The U.S. Supreme Court has determined not to hear the case of a transgender inmate who filed a civil rights lawsuit when Texas prison officials rejected her request for gender confirmation surgery.
Vanessa Lynn Gibson, 41, filed the suit against the Texas Department of Criminal Justice earlier this year, arguing it was violating her constitutional right against cruel and unusual punishment guaranteed in the U.S. Constitution’s Eighth Amendment.
Even though Gibson was given hormone therapy, the prison refused her request to be examined by a specialist who could have confirmed the urgency of the operation. This decision, her lawyers stated in filings with the Supreme Court, could be life-threatening, in that she would castrate herself if the prison didn’t honor her request, which could have ended in her demise or risk of disfigurement.
Gibson eventually sued the TDCJ, but her claim was denied in March by the New Orleans-based 5th Circuit Court of Appeals.
Judge James Ho, a Trump appointee, ruled at the time that it was not cruel and unusual punishment to deny her gender confirmation surgery because it didn’t meet the needs of “medical care so unconscionable to fall below society’s minimum standards of decency.”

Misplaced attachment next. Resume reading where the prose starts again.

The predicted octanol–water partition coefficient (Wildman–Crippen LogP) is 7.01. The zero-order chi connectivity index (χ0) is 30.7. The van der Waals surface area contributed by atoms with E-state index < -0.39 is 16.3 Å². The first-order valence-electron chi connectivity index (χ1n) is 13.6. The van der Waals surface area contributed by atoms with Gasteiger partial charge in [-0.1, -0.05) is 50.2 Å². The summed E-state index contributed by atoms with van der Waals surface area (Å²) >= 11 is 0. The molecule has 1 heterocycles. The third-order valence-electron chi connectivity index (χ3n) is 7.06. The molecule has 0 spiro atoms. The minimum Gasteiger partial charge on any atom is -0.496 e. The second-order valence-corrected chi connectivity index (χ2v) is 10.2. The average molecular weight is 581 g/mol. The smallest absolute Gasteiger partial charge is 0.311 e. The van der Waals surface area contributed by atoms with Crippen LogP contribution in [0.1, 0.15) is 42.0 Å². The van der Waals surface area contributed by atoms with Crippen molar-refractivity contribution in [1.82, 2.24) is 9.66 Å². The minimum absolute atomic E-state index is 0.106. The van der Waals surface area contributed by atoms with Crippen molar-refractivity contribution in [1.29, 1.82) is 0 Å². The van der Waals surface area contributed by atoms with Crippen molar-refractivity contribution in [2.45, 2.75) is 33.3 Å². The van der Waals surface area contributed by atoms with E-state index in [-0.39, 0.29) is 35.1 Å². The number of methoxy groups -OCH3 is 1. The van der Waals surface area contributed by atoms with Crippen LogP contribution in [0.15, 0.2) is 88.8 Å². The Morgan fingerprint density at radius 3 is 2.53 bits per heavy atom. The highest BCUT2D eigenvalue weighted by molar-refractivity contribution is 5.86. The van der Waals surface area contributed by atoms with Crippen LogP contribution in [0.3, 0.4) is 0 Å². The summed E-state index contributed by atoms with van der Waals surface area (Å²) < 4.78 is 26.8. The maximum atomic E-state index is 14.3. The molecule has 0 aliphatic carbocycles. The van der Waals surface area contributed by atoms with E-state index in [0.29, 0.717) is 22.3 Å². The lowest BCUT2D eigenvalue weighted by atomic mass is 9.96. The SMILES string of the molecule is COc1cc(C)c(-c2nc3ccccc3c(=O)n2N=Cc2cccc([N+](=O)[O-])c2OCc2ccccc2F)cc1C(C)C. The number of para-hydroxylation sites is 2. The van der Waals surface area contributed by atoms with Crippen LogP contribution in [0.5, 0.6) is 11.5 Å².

“A state does not inflict cruel and unusual punishment by declining to provide sex reassignment surgery to a transgender inmate,” Ho wrote in his decision. “Under established precedent, it can be cruel and unusual punishment to deny essential medical care to an inmate. But that does not mean prisons must provide whatever care an inmate wants… Necessity and efficacy of sex reassignment surgery is a matter of significant disagreement within the medical community…. Respected medical experts fiercely question whether sex reassignment surgery, rather than counseling and hormone therapy, is the best treatment for gender dysphoria.”
Gibson’s attorney, Maxwell S. Kennerly, spoke out in defense of his client following Ho’s ruling earlier this year.
“Although some people claim ‘trans rights’ are ‘special rights,’ the movement for ‘trans rights’ is really an effort to provide transgender persons the same rights everyone else has,” Kennerly wrote in his blog Litigation & Trial. “All the plaintiff wanted in her lawsuit was the same treatment every prisoner is entitled to have under the Constitution, i.e., appropriate treatment for what everyone agreed was a ‘serious medical need.’”
Kennerly appended that Judge Ho’s opinion was “outrageous, an example of the very worst sort of result-driven judicial activism.”
According to court papers, Gibson has suffered from severe depression, engaged in self-mutilation, and attempted suicide since she was first incarcerated in 1995 for aggravated assault. She was later convicted of murdering a fellow inmate in 1997.
According to KWTX, there are 144,000 inmates in the state of Texas (20,000 more than in California). Of that number, 212 prisoners in Texas identify as trans.
The Supreme Court didn’t comment on why they chose not to hear the case. Gibson will become eligible for parole in 2021.